The deadline imposed by the "responsible third party" statute, Tex. Civ. Prac. & Rem. Code § 33.004(d), is not a statute of limitations. That deadline governs a third-party contribution defendant's status as a responsible third party whose comparative responsibility is submitted in the § 33.003 jury question, but does not govern the viability of the contribution claim under § 33.015.

7. Medical Malpractice.

For claims based upon medical treatment, the Medical Liability Act, Tex. Rev. Civ. Stat. art. 4590i, provides an exclusive cause of action. Shepherd v. Ledford, 962 S.W.2d 28, 31 (Tex. 1998); Bala v. Maxwell, 909 S.W.2d 889, 891-93 (Tex. 1995). The Act includes a strict two-year statute of limitations, with specific dates for the accrual of a cause of action: (1) the occurrence of the breach or tort; (2) the date the health care treatment that is the subject of the claims is completed; or (3) the date the hospitalization for which the claim is made is completed. Tex. Rev. Civ. Stat. art. 4590i, § 10.01. The plaintiff may not simply choose the most favorable of the three possible statutory accrual dates. Rather, when the precise date of the alleged breach or tort is ascertainable from the facts of the case, the statute of limitations begins to run from that date. Bala, 909 S.W.2d at 891; see also Shah v. Moss, 67 S.W.3d 836 (Tex. 2001).

The statute provides for a somewhat relaxed accrual for claims involving a course of treatment. Where the injury results not from a specific instance of negligence, but rather from a negligent course of treatment, limitations accrues on the last day of treatment. Bala, 909 S.W.2d at 891. The rationale for allowing a plaintiff to measure limitations from the last day of treatment is to assist the plaintiff who was injured during a course of treatment but is unable to ascertain the precise date of the injury. Husain v. Khatib, 964 S.W.2d 918, 919 (Tex. 1998); Savage v. Psychiatric Institute, Inc., 965 S.W.2d 745 (Tex. App. ­ Fort Worth 1998, pet. denied).

However, a course of treatment does not exist merely because of the continuing existence of a doctor-patient relationship. Rowntree v. Hunsucker, 833 S.W.2d 103, 104 (Tex. 1992). Courts have been restrictive in finding the existence of a course of treatment. In particular, no course of treatment exists in cases where the plaintiff alleges a failure to diagnose. Bala v. Maxwell, 909 S.W.2d at 891. In Bala, the patient underwent a procedure in 1986 which revealed a lesion in the stomach, but no signs of malignancy. The procedure was repeated in 1987, and, at that time the possibility of a malignancy could not be ruled out. No course of treatment was instigated and in 1989 the same procedure revealed cancer. The plaintiff argued that the successive 1986, 1987, and 1989 procedures constituted a continuing course of treatment, and therefore limitations began to run on the last day of treatment when the cancer was discovered. The Supreme Court disagreed and held that the failure to begin a course of treatment is not a course of treatment for purposes of limitations. It reasoned that the misdiagnosis provided a concrete date in 1987 when the doctor failed to perform further tests despite the indication of a possible malignancy.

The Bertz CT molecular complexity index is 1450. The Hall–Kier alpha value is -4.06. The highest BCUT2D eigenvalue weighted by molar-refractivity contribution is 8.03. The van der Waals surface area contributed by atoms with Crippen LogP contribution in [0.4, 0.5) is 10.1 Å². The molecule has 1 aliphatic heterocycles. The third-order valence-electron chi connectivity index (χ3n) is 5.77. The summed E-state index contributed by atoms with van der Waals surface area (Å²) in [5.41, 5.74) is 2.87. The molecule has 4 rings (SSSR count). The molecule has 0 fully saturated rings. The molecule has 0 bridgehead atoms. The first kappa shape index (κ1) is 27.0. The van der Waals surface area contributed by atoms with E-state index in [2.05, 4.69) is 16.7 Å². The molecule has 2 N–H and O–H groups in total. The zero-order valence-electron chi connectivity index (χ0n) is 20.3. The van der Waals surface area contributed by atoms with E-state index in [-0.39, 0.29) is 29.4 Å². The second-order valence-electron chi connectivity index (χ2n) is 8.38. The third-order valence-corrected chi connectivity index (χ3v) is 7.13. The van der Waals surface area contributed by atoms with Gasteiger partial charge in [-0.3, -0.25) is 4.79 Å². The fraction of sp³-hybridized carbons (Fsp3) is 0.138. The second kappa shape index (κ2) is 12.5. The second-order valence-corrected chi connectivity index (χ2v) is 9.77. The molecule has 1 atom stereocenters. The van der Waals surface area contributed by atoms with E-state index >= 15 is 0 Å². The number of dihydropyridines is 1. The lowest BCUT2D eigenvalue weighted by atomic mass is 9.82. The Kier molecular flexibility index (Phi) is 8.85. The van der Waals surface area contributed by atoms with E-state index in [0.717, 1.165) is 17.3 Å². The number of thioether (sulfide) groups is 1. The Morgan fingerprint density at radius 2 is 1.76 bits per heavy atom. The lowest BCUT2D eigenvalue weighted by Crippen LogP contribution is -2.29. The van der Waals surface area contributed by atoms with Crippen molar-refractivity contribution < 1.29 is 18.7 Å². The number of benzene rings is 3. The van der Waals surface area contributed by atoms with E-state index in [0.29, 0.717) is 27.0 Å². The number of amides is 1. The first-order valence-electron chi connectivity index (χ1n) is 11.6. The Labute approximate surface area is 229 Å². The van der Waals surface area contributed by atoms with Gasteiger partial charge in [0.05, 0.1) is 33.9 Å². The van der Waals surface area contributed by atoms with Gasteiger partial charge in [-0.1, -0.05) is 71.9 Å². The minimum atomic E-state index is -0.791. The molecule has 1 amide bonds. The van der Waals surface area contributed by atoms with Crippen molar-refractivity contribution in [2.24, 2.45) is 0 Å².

Even when a plaintiff arguably has a general course of treatment with a particular doctor, that course of treatment must causally relate to the medical condition for which suit is brought. Husain v. Khatib, 964 S.W.2d at 919; Rowntree v. Hunsucker, 833 S.W.2d at 104. A good example of this requirement is Gross v. Kahanek, 3 S.W.3d 518 (Tex. 1999). In that case, Dr. Gross treated Kyndil Kahanek's seizure's with drug therapy. He continued treating her and updating her prescriptions until August 1992, when he requested that the family physician monitor Kyndil. Kyndil's last prescription from Dr. Gross ran out in September 1992. On June 13, 1993, Kyndil died from drug poisoning from the seizure medication. The Court held that the course of treatment with Dr. Gross ended in September 1992 and barred the wrongful death claim filed on June 13, 1995. 3 S.W.3d at 521.

C. Continuing Torts.